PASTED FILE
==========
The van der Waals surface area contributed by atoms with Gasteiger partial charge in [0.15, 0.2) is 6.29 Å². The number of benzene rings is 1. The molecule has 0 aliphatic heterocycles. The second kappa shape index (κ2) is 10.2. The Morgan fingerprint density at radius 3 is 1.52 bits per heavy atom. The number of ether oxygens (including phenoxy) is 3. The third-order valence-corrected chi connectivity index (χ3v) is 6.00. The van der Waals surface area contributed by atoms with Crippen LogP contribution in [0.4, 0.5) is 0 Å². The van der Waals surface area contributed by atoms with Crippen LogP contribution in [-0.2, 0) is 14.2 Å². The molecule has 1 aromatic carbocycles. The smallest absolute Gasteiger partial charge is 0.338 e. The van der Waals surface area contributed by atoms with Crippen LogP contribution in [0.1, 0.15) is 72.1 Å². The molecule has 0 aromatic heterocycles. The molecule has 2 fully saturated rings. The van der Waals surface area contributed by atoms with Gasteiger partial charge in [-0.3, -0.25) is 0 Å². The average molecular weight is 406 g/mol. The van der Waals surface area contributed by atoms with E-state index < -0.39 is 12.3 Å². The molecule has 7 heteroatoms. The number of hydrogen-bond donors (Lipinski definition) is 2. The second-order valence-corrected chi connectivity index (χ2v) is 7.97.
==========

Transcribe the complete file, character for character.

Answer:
The van der Waals surface area contributed by atoms with Gasteiger partial charge in [0.15, 0.2) is 6.29 Å². The number of benzene rings is 1. The molecule has 0 aliphatic heterocycles. The second kappa shape index (κ2) is 10.2. The Morgan fingerprint density at radius 3 is 1.52 bits per heavy atom. The number of ether oxygens (including phenoxy) is 3. The third-order valence-corrected chi connectivity index (χ3v) is 6.00. The van der Waals surface area contributed by atoms with Crippen LogP contribution in [0.4, 0.5) is 0 Å². The van der Waals surface area contributed by atoms with Crippen LogP contribution in [-0.2, 0) is 14.2 Å². The molecule has 1 aromatic carbocycles. The smallest absolute Gasteiger partial charge is 0.338 e. The van der Waals surface area contributed by atoms with Crippen LogP contribution in [0.1, 0.15) is 72.1 Å². The molecule has 0 aromatic heterocycles. The molecule has 2 fully saturated rings. The van der Waals surface area contributed by atoms with Gasteiger partial charge in [-0.3, -0.25) is 0 Å². The average molecular weight is 406 g/mol. The van der Waals surface area contributed by atoms with E-state index < -0.39 is 12.3 Å². The molecule has 7 heteroatoms. The number of hydrogen-bond donors (Lipinski definition) is 2. The second-order valence-corrected chi connectivity index (χ2v) is 7.97.